breathing is also… a tightness in me that i am not familiar with.

one of the things that i’ll be going into more in my other post is my own control issues though, now. i am stopping the speculating.  i spend a lot of time on it. ‘is this liver mets hurting? muscles? i should tell my doctors i think my clotting factors are failing’.  this isn’t helping me. it is also a very, very hard habit to break.  what i need to focus on is moments, and pleasure, and finding what it is, and how it is that i want to spend these days, these weeks, these months.

it is June. it’s June. i had them make sure to write up the day and month every day in hospital on the wall, otherwise i got too confused, and now we’ve flipped through to winter. i … i honestly didn’t think i’d see winter. i didn’t think i would see the next series of Orange is the New Black.  i never thought i’d stare into the park and look at the leafless trees next to the pine trees, that view i love so much, from our apartment i love so much. and it is June, and i am here, breathing still, though coughing on the couch (i have been in a bed for two weeks, come on, no, stop it).

and now, i focus on what brings me joy. what is it that i can do here, in canberra, within the limitations of my body which are slowly creeping in?  i love presents. i love buying and giving presents.  i love fancy hotels, and fancy food. and i can still eat and still gain pleasure from food.  i love the zoo, and i loved my Jamala lodge experience (the Zoo Thing i did). i love animal photos. i love my friends.

a part of this too is accepting the things i can’t do anymore without the cost being greater than the gains. my daily visits to coffee shops – it’s small, and lovely, and today i had a pie at my current local daily stop-off (it was also Sunday and they get extra treats on Sunday, and they make the BEST pound cake you could possibly dream of). what do i DO with this time? what do i do with the means to be able to get more things done (by which i mean the insurance pay out i got, which has given me a freedom which i am trying to do my best to use without feeling too guilty).  i like going on long drives in quiet times.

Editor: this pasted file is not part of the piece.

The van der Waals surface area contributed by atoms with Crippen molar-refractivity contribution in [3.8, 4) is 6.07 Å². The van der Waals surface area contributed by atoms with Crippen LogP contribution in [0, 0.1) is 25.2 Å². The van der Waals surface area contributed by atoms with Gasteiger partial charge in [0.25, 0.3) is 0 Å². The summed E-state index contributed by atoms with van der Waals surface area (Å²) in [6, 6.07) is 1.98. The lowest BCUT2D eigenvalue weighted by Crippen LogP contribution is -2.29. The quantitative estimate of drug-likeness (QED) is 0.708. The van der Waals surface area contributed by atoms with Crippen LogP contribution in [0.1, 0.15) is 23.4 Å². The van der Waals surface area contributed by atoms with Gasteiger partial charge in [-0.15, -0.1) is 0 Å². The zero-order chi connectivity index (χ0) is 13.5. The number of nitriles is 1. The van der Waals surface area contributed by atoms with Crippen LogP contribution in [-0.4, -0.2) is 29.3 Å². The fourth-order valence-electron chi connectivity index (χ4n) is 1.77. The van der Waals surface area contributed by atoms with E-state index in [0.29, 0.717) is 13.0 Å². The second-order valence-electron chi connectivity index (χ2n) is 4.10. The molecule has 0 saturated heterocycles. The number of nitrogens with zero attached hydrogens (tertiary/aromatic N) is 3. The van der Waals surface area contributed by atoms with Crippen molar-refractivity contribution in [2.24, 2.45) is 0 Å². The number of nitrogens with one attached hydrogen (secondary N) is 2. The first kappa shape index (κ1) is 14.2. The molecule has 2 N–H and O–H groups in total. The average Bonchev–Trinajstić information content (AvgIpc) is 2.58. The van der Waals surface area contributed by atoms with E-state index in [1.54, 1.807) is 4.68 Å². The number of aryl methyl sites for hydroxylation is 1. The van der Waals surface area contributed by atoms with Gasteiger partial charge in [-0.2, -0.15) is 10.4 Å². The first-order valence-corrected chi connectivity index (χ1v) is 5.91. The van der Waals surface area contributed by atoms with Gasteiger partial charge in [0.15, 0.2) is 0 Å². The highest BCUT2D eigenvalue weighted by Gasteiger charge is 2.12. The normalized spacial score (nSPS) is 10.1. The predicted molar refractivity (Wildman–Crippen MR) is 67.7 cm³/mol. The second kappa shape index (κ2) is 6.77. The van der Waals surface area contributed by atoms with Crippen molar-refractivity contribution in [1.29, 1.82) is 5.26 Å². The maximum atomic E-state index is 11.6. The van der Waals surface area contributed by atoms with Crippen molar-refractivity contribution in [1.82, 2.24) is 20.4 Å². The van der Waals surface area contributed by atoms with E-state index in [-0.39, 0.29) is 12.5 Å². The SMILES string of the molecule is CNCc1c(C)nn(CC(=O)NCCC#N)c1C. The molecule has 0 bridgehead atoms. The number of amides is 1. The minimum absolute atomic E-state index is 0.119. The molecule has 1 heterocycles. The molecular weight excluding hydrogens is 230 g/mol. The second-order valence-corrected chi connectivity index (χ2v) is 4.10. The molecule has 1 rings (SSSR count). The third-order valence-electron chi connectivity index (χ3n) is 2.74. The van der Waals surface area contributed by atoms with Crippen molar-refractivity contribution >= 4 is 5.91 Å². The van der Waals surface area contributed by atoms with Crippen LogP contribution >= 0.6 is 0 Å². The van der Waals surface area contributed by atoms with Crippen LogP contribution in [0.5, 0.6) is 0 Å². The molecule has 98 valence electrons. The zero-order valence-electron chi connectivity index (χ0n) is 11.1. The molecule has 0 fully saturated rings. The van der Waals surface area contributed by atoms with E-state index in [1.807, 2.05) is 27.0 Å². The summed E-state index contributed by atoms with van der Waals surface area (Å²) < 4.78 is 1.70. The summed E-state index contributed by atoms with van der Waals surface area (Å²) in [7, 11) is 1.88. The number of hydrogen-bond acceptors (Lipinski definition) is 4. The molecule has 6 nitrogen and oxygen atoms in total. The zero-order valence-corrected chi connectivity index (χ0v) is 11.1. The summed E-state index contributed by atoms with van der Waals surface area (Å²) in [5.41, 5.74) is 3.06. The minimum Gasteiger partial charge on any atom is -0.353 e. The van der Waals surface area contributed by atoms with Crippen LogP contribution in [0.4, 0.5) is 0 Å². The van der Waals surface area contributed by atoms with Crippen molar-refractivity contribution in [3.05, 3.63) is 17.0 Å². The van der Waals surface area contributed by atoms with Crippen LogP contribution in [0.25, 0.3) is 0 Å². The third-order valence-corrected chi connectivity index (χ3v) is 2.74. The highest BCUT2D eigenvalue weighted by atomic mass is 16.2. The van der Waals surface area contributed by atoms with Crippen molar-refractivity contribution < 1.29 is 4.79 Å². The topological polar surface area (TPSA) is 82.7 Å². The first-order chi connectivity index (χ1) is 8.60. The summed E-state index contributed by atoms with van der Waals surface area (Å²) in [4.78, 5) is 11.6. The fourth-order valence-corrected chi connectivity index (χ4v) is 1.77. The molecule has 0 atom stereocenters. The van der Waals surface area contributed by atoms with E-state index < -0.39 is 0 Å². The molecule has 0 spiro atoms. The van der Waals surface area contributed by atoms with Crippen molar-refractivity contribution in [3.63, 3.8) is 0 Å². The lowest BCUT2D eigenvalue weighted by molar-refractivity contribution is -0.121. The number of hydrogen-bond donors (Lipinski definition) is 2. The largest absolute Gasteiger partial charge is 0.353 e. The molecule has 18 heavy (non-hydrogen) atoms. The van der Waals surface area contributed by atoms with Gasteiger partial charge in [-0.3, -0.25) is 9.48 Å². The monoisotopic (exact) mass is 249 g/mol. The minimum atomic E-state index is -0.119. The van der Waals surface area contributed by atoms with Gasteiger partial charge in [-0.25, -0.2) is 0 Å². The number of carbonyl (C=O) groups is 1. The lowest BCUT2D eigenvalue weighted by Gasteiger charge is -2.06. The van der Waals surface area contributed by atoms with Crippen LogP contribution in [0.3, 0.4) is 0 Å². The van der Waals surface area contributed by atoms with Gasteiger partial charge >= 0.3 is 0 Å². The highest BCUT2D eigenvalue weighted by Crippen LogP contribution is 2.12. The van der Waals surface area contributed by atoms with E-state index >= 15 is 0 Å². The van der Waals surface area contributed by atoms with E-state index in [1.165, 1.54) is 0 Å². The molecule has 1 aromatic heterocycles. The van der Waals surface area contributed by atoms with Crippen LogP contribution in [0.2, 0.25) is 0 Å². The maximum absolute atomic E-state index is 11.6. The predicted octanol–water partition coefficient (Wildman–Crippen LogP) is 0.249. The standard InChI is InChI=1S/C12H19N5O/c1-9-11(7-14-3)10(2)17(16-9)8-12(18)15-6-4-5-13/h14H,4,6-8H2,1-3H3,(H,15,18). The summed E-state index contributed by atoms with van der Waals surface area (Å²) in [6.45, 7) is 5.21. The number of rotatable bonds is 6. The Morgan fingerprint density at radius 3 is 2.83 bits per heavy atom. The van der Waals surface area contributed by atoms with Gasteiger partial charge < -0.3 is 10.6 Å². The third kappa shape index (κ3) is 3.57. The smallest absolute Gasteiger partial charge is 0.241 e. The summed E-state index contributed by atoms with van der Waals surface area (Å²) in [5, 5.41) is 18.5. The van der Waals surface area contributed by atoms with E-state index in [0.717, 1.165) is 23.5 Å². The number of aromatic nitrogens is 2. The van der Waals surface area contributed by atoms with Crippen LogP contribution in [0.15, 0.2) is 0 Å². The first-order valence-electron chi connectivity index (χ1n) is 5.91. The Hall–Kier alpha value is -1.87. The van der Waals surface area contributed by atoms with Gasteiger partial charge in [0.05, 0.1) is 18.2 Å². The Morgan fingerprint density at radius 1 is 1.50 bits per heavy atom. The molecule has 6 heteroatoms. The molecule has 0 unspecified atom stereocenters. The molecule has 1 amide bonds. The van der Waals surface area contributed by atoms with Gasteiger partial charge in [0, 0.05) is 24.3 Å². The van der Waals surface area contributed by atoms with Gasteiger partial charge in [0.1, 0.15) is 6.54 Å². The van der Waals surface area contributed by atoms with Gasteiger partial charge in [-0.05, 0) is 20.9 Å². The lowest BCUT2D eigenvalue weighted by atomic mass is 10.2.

i’ll never look at the sky out of a plane again. i thought about that, and i cried, and then i didn’t feel like i needed to cry about it again. you know how many times i’ve looked out the window of a plane? what a glorious thing. what a glorious, glorious thing to have seen.  i am so lucky.

i also focus on what i need. i need sleep. i need time alone to process. i need to write, but i also need to do it on my terms, if that makes sense?  i’ve got things i want to say, and i am not sure of how ‘platforms’ work, but there’s things i want to get out there.  how do i do this while focussing on what my needs are though? because that is something i struggle with.  i write this blog because i enjoy it, and because it gives me a place to calm down. it’s a part of my own therapy. i wonder if it would operate as a book, a solid thing, a tome – the editing would be hard, because it is, by its nature – ‘bloggy’ – because that is how i write, and how i’ve written since i was 15.  i mean, it’s coming up to 20 years of me blogging off and on, in one form or another.  a physical item works differently. but i like physicality – it’s why i enjoy being published in journals, (as well as the fact i like validation. come on. we all like validation). but what are the things i want to say? i have a lot of things.